--through the MatchText function to remove spaces and vowels before submitting them
--to comparetext.
-- For efficiency in comparing two large lists of names, it is best to join
--the sets on another column as well, such as zip code, or city name.

--Usage: select dbo.CompareText('Alan Smith', 'Smith, Alan J.')

--blindman 4/2005
--Adapted from MS Access algorithm developed 1997
--marat 4/2008 adapted from blindman
--included first and last letters match; changed scoring logics and used only one run through
--for the best results all not alphanumeric characters(or at least, spaces) should be removed before matching starts
--****************
DECLARE @String1 varchar (100),
@String2 varchar (100)
--put you strings here
set @String1 = 'Alk'
set @String2 = 'Ak'

-- removing not alphanumeric characters should be here
---
declare @Possibles integer
declare @Hits integer
declare @Counter integer
declare @Pos integer

set @Possibles = case when len(@String1) >= len(@String2) then len(@String1) else len(@String2) end
if @String1 = @String2 --this exact match check was introduced due to getting extra points for the
begin --first and last char matching to prevent matching over 100%
select 100
goto finish
end
--print @Possibles
set @Hits = 0
set @String1 = '?' + @String1 + '?'
set @String2 = '?' + @String2 + '?'

set @Counter = 0
while @Counter < len(@String1)
begin
--print @Counter
set @Pos = charindex(substring(@String1, @Counter, 2), @String2)
if @Pos > 0
begin
set @Hits = @Hits + 1
--print @Hits
--print @Pos
select @String2 = stuff(@String2, @Pos , 1, '!') --this was done to eliminate double-hit
--print @String2
end
set @Counter = @Counter + 1
end
/* this was made redundant by marat
set @Counter = len(@String2)-1
while @Counter > 0
begin
if charindex(substring(@String2, @Counter, 2), @String1) > 0 set @Hits =

@Hits + 1
set @Counter = @Counter - 1
end
*/
select (100*@Hits)/@Possibles
finish:
print 'end'
--return (100*@Hits)/@Possibles
--end

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blindman
Flowing Fount of Yak Knowledge

USA
2365 Posts

Posted - 04/11/2008 :  10:48:59  Show Profile  Reply with Quote
Be careful about using only one "run through". I used two passes, first comparing A to B and then comparing B to A, because otherwise I could get different scores depending upon which string was submitted as which parameter. The scoring should always be the same regardless of the order in which the strings are compared.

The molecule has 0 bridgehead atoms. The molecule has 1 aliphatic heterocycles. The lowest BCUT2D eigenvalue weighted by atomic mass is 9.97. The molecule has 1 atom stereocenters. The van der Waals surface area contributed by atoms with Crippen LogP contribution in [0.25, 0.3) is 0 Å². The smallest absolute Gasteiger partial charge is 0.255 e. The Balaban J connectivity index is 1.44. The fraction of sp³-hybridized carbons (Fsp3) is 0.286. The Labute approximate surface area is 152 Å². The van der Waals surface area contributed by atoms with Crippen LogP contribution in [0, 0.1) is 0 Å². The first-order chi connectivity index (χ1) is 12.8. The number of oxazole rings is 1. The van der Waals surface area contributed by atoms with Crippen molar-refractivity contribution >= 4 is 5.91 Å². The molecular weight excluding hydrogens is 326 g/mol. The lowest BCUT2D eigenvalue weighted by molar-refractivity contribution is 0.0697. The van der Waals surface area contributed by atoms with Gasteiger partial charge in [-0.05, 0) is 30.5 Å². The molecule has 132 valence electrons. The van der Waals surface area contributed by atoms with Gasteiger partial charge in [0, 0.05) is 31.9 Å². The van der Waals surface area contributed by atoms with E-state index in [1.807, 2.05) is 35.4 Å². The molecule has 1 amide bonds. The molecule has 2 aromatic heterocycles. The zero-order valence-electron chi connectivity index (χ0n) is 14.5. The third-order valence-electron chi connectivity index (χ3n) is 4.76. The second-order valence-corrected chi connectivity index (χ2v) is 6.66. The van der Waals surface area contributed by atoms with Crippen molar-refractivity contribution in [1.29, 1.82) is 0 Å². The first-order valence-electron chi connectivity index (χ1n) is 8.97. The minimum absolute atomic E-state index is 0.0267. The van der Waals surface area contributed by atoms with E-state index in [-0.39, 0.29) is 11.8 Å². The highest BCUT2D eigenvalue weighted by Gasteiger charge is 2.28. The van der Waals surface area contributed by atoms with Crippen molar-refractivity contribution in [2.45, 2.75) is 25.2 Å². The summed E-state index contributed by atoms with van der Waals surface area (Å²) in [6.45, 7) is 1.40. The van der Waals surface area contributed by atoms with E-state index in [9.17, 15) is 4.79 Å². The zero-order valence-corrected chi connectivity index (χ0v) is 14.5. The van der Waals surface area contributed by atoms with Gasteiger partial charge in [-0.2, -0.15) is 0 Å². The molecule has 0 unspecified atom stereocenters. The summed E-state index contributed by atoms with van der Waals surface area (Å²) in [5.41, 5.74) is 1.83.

Be careful about eliminating numeric characters, as that would make the algorithm useless for matching things like addresses. Take a look at the MATCHTEXT function which removes non-alphanumeric characters. I have often stored this value as a separate column in my tables in applications where frequent name searching was required.

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blindman
Flowing Fount of Yak Knowledge

USA
2365 Posts

Posted - 04/11/2008 :  10:51:02  Show Profile  Reply with Quote
Also, since you say you have in interest in this stuff, I played around with a fractal algorithm for matching names. It was a cool idea, but ultimately in testing it proved less efficient and less accurate than this simple "count the matching pairs" test. What other algorithms have you tried?

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marat
Yak Posting Veteran

Australia
85 Posts

Posted - 04/11/2008 :  19:26:40  Show Profile  Reply with Quote
there is a bug in the cscript I send
set @Counter = 0
while @Counter < len(@String1)
should be
set @Counter = 1
while @Counter < len(@String1)

But this doesn't really matter. You got the point.
I wasn't suggesting eliminate numeric characters.
I was using matchkeys as well("I have often stored this value as a separate column..") ; this is very convinient and they reflect at some level your matching rules; you can change rules and nothing in the record will change just a matching key.
I was successfully using matching pairs algorithm for years.
Want to point that for matching addresses and names I was using different approach.
We usually divide names and addresses into a different components. Each component has a matching score weight.